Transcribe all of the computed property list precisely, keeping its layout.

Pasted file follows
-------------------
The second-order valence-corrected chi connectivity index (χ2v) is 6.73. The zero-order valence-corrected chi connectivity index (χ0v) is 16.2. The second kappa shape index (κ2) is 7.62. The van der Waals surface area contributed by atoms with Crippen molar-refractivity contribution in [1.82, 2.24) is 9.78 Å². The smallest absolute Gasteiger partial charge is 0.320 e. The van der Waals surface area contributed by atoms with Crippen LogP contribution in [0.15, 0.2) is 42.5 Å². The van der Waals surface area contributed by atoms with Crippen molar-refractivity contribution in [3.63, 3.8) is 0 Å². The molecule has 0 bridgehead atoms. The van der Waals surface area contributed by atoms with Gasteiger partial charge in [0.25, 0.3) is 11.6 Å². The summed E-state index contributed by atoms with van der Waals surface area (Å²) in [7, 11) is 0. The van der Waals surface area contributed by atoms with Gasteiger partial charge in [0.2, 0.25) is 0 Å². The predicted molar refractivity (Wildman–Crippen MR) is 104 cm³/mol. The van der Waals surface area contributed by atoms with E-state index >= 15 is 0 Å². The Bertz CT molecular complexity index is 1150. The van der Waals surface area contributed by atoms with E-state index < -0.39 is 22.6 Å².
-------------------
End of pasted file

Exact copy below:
The second-order valence-corrected chi connectivity index (χ2v) is 6.73. The zero-order valence-corrected chi connectivity index (χ0v) is 16.2. The second kappa shape index (κ2) is 7.62. The van der Waals surface area contributed by atoms with Crippen molar-refractivity contribution in [1.82, 2.24) is 9.78 Å². The smallest absolute Gasteiger partial charge is 0.320 e. The van der Waals surface area contributed by atoms with Crippen LogP contribution in [0.15, 0.2) is 42.5 Å². The van der Waals surface area contributed by atoms with Crippen molar-refractivity contribution in [3.63, 3.8) is 0 Å². The molecule has 0 bridgehead atoms. The van der Waals surface area contributed by atoms with Gasteiger partial charge in [0.25, 0.3) is 11.6 Å². The summed E-state index contributed by atoms with van der Waals surface area (Å²) in [7, 11) is 0. The van der Waals surface area contributed by atoms with Gasteiger partial charge in [0.2, 0.25) is 0 Å². The predicted molar refractivity (Wildman–Crippen MR) is 104 cm³/mol. The van der Waals surface area contributed by atoms with E-state index >= 15 is 0 Å². The Bertz CT molecular complexity index is 1150. The van der Waals surface area contributed by atoms with E-state index < -0.39 is 22.6 Å².